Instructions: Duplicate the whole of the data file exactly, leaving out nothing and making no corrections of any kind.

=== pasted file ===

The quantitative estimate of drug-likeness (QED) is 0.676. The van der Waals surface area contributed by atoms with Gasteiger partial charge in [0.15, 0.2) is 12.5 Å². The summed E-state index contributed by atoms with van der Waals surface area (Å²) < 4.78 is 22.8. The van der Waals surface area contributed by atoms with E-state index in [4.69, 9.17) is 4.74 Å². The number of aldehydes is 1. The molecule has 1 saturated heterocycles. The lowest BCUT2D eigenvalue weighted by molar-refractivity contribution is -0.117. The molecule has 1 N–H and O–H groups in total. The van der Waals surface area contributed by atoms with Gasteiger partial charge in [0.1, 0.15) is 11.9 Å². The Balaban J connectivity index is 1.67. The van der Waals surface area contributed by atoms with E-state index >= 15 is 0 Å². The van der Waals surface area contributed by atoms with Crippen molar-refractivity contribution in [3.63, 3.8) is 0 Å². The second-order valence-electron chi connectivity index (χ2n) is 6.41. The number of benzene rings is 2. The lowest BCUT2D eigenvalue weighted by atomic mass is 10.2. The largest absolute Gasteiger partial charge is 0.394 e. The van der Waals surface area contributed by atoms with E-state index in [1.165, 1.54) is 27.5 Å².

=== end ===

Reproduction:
The quantitative estimate of drug-likeness (QED) is 0.676. The van der Waals surface area contributed by atoms with Gasteiger partial charge in [0.15, 0.2) is 12.5 Å². The summed E-state index contributed by atoms with van der Waals surface area (Å²) < 4.78 is 22.8. The van der Waals surface area contributed by atoms with E-state index in [4.69, 9.17) is 4.74 Å². The number of aldehydes is 1. The molecule has 1 saturated heterocycles. The lowest BCUT2D eigenvalue weighted by molar-refractivity contribution is -0.117. The molecule has 1 N–H and O–H groups in total. The van der Waals surface area contributed by atoms with Gasteiger partial charge in [0.1, 0.15) is 11.9 Å². The Balaban J connectivity index is 1.67. The van der Waals surface area contributed by atoms with E-state index >= 15 is 0 Å². The van der Waals surface area contributed by atoms with Crippen molar-refractivity contribution in [3.63, 3.8) is 0 Å². The second-order valence-electron chi connectivity index (χ2n) is 6.41. The number of benzene rings is 2. The lowest BCUT2D eigenvalue weighted by atomic mass is 10.2. The largest absolute Gasteiger partial charge is 0.394 e. The van der Waals surface area contributed by atoms with E-state index in [1.165, 1.54) is 27.5 Å².